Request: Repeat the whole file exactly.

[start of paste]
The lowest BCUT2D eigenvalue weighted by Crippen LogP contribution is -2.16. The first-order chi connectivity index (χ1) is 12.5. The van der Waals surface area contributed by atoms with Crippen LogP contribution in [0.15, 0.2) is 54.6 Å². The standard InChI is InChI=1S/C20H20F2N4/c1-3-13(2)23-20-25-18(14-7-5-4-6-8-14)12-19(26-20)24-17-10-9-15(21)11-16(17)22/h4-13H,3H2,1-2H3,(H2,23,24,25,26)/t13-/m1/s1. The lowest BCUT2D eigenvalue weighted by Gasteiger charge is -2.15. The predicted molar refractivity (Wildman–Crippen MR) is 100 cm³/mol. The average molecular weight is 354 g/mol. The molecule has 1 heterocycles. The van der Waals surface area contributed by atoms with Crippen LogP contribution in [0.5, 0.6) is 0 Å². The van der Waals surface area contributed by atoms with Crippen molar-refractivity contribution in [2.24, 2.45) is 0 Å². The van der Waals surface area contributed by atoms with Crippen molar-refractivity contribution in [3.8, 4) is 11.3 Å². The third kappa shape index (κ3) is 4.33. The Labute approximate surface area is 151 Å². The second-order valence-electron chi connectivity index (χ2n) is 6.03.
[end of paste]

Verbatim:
The lowest BCUT2D eigenvalue weighted by Crippen LogP contribution is -2.16. The first-order chi connectivity index (χ1) is 12.5. The van der Waals surface area contributed by atoms with Crippen LogP contribution in [0.15, 0.2) is 54.6 Å². The standard InChI is InChI=1S/C20H20F2N4/c1-3-13(2)23-20-25-18(14-7-5-4-6-8-14)12-19(26-20)24-17-10-9-15(21)11-16(17)22/h4-13H,3H2,1-2H3,(H2,23,24,25,26)/t13-/m1/s1. The lowest BCUT2D eigenvalue weighted by Gasteiger charge is -2.15. The predicted molar refractivity (Wildman–Crippen MR) is 100 cm³/mol. The average molecular weight is 354 g/mol. The molecule has 1 heterocycles. The van der Waals surface area contributed by atoms with Crippen LogP contribution in [0.5, 0.6) is 0 Å². The van der Waals surface area contributed by atoms with Crippen molar-refractivity contribution in [2.24, 2.45) is 0 Å². The van der Waals surface area contributed by atoms with Crippen molar-refractivity contribution in [3.8, 4) is 11.3 Å². The third kappa shape index (κ3) is 4.33. The Labute approximate surface area is 151 Å². The second-order valence-electron chi connectivity index (χ2n) is 6.03.